Nobody demands consistency from journalists, but it is something they are free to demand of others. If Aam Aadmi Party chief Arvind Kejriwal got many a TV anchor’s goat last year when as chief minister he staged a sit-in protest at Rajpath, this year he seems to bug them rather less than the Bharatiya Janata Party’s chief ministerial candidate for Delhi, Kiran Bedi. If they thought the Muffler Man was an anarchist, the former cop should have had media support. Instead, there is something about this chirpy lady that makes journalists want to take her on. Arnab Goswami on Times Now does it with a high decibel sledge hammer while NDTV India’s Ravish Kumar does it with a sly question: “Aap free me kya kya dijiyega?" (What are the freebies you will give?) Or a “hmmn", when she reels off her super cop record.

Media support is not something you can take for granted in politics. Ask the hoarse campaigner on the lotus-draped jeep who suddenly finds herself doing more explaining than her opponent who ran away from the chief ministership a year ago. The more eager she is to tell TV anchors what she will do as chief minister, the more they want to know about who actually towed away a car in Indira Gandhi’s entourage, or about her daughter getting medical school admission from a North East quota, or about her disappearing from a posting on more than one occasion without notice.

Information and broadcasting minister Arun Jaitley said in a lecture last month that the media sets the agenda. One of the ways in which it does so is by focusing on the negative. Last year Kejriwal was at the receiving end, this year Kiran Bedi is. (Nobody is wasting much time on the Congress).

Bedi is discovering that you cannot rely on your record even when your principal opponent has 49 days of work to cite, to your 40 years. When she makes her pitch, neighbourhood audiences may listen, but journalists turn quizzical, if not worse.

This year Goswami, for instance, has decided that she will be his favourite target for skewering. After he has read out a series of statements made by her about not joining politics, she retorts: “Does not thinking evolve?" “Ëvolve?" chokes Goswami. “Did your thinking evolve only after the BJP came to power at the centre?" There is much more berating of her on other Newshour shows on which she does not even appear.

When Bedi tells Barkha Dutt on NDTV about Kejriwal “he is only comfortable with the street, he is not comfortable with the chair", there is probably more than a grain of truth in it. But having flogged that point last year, the channels are now looking for something else to rail about.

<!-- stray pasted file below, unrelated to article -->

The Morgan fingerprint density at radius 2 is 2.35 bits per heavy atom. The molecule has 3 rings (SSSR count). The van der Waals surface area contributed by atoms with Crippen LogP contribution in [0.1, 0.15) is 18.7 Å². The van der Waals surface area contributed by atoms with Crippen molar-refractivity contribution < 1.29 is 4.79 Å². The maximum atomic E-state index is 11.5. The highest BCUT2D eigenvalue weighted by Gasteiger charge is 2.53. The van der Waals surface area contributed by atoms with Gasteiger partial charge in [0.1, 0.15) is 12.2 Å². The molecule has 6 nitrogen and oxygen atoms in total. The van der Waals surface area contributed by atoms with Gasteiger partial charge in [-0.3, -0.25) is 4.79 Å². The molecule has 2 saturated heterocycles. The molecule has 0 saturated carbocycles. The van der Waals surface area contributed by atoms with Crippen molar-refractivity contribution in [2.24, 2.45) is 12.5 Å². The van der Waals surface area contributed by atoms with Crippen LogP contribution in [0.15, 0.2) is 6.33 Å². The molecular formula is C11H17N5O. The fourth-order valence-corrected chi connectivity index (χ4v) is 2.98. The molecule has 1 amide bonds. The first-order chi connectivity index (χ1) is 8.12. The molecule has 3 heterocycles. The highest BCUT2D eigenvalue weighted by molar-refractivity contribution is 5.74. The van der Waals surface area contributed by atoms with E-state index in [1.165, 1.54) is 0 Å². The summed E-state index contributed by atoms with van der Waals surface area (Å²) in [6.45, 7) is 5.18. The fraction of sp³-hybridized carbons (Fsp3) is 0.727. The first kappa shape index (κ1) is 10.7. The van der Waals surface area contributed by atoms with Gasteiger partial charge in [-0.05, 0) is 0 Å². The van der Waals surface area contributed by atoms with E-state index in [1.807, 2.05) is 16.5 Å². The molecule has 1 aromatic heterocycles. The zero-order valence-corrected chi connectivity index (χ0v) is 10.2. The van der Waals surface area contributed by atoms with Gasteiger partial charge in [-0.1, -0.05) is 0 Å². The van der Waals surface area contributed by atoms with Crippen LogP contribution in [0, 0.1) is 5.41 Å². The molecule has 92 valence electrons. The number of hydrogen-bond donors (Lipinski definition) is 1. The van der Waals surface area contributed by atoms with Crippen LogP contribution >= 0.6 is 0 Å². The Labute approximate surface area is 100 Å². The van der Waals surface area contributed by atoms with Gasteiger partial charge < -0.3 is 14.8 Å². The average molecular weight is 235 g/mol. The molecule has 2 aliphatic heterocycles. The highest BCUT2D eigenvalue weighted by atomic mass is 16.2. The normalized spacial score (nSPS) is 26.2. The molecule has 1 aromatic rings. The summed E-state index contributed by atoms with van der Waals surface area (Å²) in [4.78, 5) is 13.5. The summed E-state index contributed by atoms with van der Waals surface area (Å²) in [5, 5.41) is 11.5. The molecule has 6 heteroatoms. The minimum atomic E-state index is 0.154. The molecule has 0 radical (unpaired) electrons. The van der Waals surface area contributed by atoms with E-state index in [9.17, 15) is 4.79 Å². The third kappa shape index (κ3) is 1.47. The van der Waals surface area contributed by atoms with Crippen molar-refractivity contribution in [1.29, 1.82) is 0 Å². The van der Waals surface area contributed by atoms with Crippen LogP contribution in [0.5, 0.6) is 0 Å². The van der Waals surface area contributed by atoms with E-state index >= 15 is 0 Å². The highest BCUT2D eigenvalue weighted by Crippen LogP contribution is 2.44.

Saffronization is an issue for the media, Bedi represents the saffron party, and NDTV is seeking to needle her on that. What’s all this business about asking Hindu women to have more children, Ravish Kumar asks her, and she proceeds to tie herself up in knots. “I am sorry, it is a family’s choice. Every woman has a right—how often she wants to become a mother." He doesn’t seem convinced.

Elsewhere his colleague Srinivasan Jain is asking, “Why do they talk of a Hindu rashtra?" “I don’t think they say that," says Bedi stoutly. He assures her that Mohan Bhagawat has indeed said something of the sort. “I have researched them" she says. “I am not an expert on the BJP or RSS (Rashtriya Swayamsevak Sangh)."

It is the season of roasts, and arch-rival Kejriwal could teach her a thing or two about being able to laugh at yourself. Ask him if he is a politician or an activist and he will say airily, “All of it. Politician, activist, social worker". She alternates, poor woman, between earnestness and righteousness, unveiling her plan to use school buildings to teach skills after school hours, and getting into public-private partnerships for this. “So nobody will need to sell tea or be a rehriwala (cart vendor) ?" asks Kumar, slyly. She deflects that with more earnestness.

What she does have going for her are channels IBN7 and CNN-IBN from the Network18 stable, and India TV. Rajat Sharma’s “Aap Ki Adalat" with her was similar to the one he did with Narendra Modi in the run-up to the 2014 election. Gentle needling from an indulgent parent, and a helpful tweet thereafter: “#Kejriwal is now more of a businessman than a leader, KiranBedi told me in Aap Ki Adalat." An edition conducted earlier with Kejriwal, however, is far from benign. Sharma’s aggression is palpable.

On Network18’s channels, you can search for a Kejriwal video and not get very far. January saw an AAP leader being stopped from entering the CNN-IBN studio, as well as the resignations of some senior news staff at CNN-IBN and IBN 7, reacting to both channels’ coverage of the AAP. Kejriwal, meanwhile, isn’t depending on TV at all. In Delhi, you are unlikely to stand at a street corner for long without hearing a van go by belting out “paanch saal kejriwal!" (Kejriwal, five years).

And in all the controversy this week about the AAP’s funding, many of the small contributions still coming in for this assembly election from all across the country—Goa, Telangana, Maharashtra, Jharkhand, Kerala, Punjab—are missing from the media’s focus. With the Congress in eclipse, is the rest of the country too wanting to bet on the AAP again?

Sevanti Ninan is a media critic, author and editor of the media watch website thehoot.org. She examines the larger issues related to the media in a fortnightly column.

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